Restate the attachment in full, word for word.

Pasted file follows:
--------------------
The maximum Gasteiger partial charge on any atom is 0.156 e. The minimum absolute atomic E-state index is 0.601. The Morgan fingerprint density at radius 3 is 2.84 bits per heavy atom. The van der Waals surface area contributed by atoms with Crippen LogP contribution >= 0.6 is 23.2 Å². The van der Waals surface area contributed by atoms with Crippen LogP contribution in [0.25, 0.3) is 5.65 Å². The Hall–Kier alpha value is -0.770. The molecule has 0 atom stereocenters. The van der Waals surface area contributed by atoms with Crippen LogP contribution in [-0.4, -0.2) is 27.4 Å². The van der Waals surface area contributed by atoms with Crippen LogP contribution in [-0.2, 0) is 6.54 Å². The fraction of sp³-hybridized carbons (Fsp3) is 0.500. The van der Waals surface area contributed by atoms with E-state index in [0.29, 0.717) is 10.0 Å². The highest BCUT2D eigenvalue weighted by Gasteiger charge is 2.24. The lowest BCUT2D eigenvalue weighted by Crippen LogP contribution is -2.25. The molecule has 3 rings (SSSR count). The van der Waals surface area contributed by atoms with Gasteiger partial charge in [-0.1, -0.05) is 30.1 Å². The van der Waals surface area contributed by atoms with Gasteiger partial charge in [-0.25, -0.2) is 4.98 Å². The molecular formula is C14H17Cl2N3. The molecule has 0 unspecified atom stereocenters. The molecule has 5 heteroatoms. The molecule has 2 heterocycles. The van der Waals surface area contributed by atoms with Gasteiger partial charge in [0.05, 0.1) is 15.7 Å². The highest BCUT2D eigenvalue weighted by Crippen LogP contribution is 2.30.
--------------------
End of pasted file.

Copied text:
The maximum Gasteiger partial charge on any atom is 0.156 e. The minimum absolute atomic E-state index is 0.601. The Morgan fingerprint density at radius 3 is 2.84 bits per heavy atom. The van der Waals surface area contributed by atoms with Crippen LogP contribution >= 0.6 is 23.2 Å². The van der Waals surface area contributed by atoms with Crippen LogP contribution in [0.25, 0.3) is 5.65 Å². The Hall–Kier alpha value is -0.770. The molecule has 0 atom stereocenters. The van der Waals surface area contributed by atoms with Crippen LogP contribution in [-0.4, -0.2) is 27.4 Å². The van der Waals surface area contributed by atoms with Crippen LogP contribution in [-0.2, 0) is 6.54 Å². The fraction of sp³-hybridized carbons (Fsp3) is 0.500. The van der Waals surface area contributed by atoms with E-state index in [0.29, 0.717) is 10.0 Å². The highest BCUT2D eigenvalue weighted by Gasteiger charge is 2.24. The lowest BCUT2D eigenvalue weighted by Crippen LogP contribution is -2.25. The molecule has 3 rings (SSSR count). The van der Waals surface area contributed by atoms with Gasteiger partial charge in [-0.1, -0.05) is 30.1 Å². The van der Waals surface area contributed by atoms with Gasteiger partial charge in [-0.25, -0.2) is 4.98 Å². The molecular formula is C14H17Cl2N3. The molecule has 0 unspecified atom stereocenters. The molecule has 5 heteroatoms. The molecule has 2 heterocycles. The van der Waals surface area contributed by atoms with Gasteiger partial charge in [0.05, 0.1) is 15.7 Å². The highest BCUT2D eigenvalue weighted by Crippen LogP contribution is 2.30.